Russian shares dropped to the lowest level in more than a year on concern commodities will extend declines, curbing growth in the world’s biggest energy exporter.
The Micex Index fell 2.5 percent to 1,301.31 by the close in Moscow, the lowest level since June 5, 2012. Financial and utilities shares led the retreat among nine industry groups. The volume of shares traded on the gauge was 17 percent below the 30-day average, while 10-day price swings subsided to 20.041, a second day of declines.
The Standard & Poor’s GSCI gauge of 24 raw materials slumped 1.2 percent as the Bank of Japan disappointed investors by failing to expand monetary stimulus and concern grew that the U.S. Federal Reserve will scale back debt purchases. Russian central bank Chairman Sergey Ignatiev, who presided yesterday over his last policy meeting after leading the regulator for more than a decade, kept key rates on hold for a ninth month.
“The market is falling on fears that we’re entering the end of the commodity cycle, that the rise of commodities is over,” Sergey Kucherenko, who manages about $50 million in Russian equities at OAO Nomos Bank in Moscow, said by phone. “Russia is very closely correlated to oil.”
The dollar-denominated RTS Index, which last week entered a bear market, declined 2.8 percent to 1,263.66. On the Micex, 4 stocks increased while 46 dropped.
The S&P GSCI Index is down 4.3 percent this year. The RTS will decline to 1,250 over the next twelve months as oil falls 5 percent a year, according to a note from Sberbank CIB analysts today. Rapid, investment-led growth in China is over, signaling the end of the “commodity supercycle” and implying a stronger dollar as well as weak commodity-market performance, according to Sberbank analysts.
Bank Rossii’s refinancing rate was held at 8.25 percent, the regulator said in a statement on its website yesterday. That matched the median estimate in a Bloomberg survey of 26 economists, with four predicting a quarter percentage point cut. Inflation in Russia accelerated for a second month in May to the fastest pace in 21 months, according to data last week.
The rates decision means that completing an easing cycle Ignatiev announced in April will fall to his successor, Kremlin economic aide Elvira Nabiullina, who takes over in two weeks.
The Micex tumbled the most in a year on May 23, the day after Federal Reserve Chairman Ben S. Bernanke suggested the central bank could curtail its bond buying if the job market improves in a “real and sustainable way.” The Fed buys $85 billion of debt a month to support the economy by putting downward pressure on interest rates.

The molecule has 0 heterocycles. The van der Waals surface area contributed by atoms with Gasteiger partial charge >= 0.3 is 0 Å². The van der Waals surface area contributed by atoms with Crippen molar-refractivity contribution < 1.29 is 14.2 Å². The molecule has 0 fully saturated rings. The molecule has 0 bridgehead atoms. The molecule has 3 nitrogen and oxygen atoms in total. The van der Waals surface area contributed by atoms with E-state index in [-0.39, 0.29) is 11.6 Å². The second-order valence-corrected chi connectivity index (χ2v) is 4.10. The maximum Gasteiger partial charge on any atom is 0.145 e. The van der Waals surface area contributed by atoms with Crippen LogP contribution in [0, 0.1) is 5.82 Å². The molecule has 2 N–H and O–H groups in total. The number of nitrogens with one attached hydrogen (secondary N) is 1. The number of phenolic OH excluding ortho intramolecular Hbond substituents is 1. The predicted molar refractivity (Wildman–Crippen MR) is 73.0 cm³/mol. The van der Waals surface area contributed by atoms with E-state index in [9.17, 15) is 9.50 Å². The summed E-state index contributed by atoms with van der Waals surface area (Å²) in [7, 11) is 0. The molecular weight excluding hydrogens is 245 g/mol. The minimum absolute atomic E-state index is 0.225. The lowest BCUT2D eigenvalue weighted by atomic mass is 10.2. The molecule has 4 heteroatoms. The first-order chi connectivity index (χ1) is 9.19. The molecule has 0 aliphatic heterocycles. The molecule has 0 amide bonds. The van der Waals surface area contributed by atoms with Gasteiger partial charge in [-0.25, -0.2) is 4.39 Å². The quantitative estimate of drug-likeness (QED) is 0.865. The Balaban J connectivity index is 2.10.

Russia’s Economy Ministry lowered this year’s growth forecast to 2.4 percent from 3.6 percent in April.
Power stocks fell after President Vladimir Putin ordered the government to make proposals for lower tariff increases by June 19. OAO Russian Grids dropped 4.1 percent to 1.042 rubles, the lowest since March 2009, while Moscow United Electric Grid Co. sank 2.6 percent to 1.2556 rubles.
“Power companies’ revenue will drop while capex remains high,” Sergey Beiden, an analyst at Otkritie Financial Corp. in Moscow, said by phone. “Most likely, this won’t have a very good outcome.”
OAO Tatneft, an oil producer, retreated 4.2 percent to 171.77 rubles. OAO Gazprom, Russia’s biggest natural gas producer, lost 3.8 percent to 111.93 rubles, the lowest since March 2009.
Crude, which together with natural gas contributes about 50 percent of Russia’s budget revenue, traded down 1.2 percent at $94.58 a barrel.
Brent for July settlement fell 1.7 percent to $102.15 a barrel on the London-based ICE Futures Europe exchange, the second day of declines. Urals crude, Russia’s major export blend, declined 0.5 percent to $102.43.
The country’s equities have the cheapest valuations among 21 emerging markets tracked by Bloomberg. The Micex trades at 4.8 times its 12-month estimated earnings, having lost 12 percent this year, compared with a multiple of 9.8 for the MSCI Emerging Markets Index, which is down 9.3 percent.
The Russian Volatility Index advanced 10 percent to 30.98. The Bloomberg Russia-US Equity Index of the most-traded Russian companies in the U.S. fell 2 percent to 84.20 today.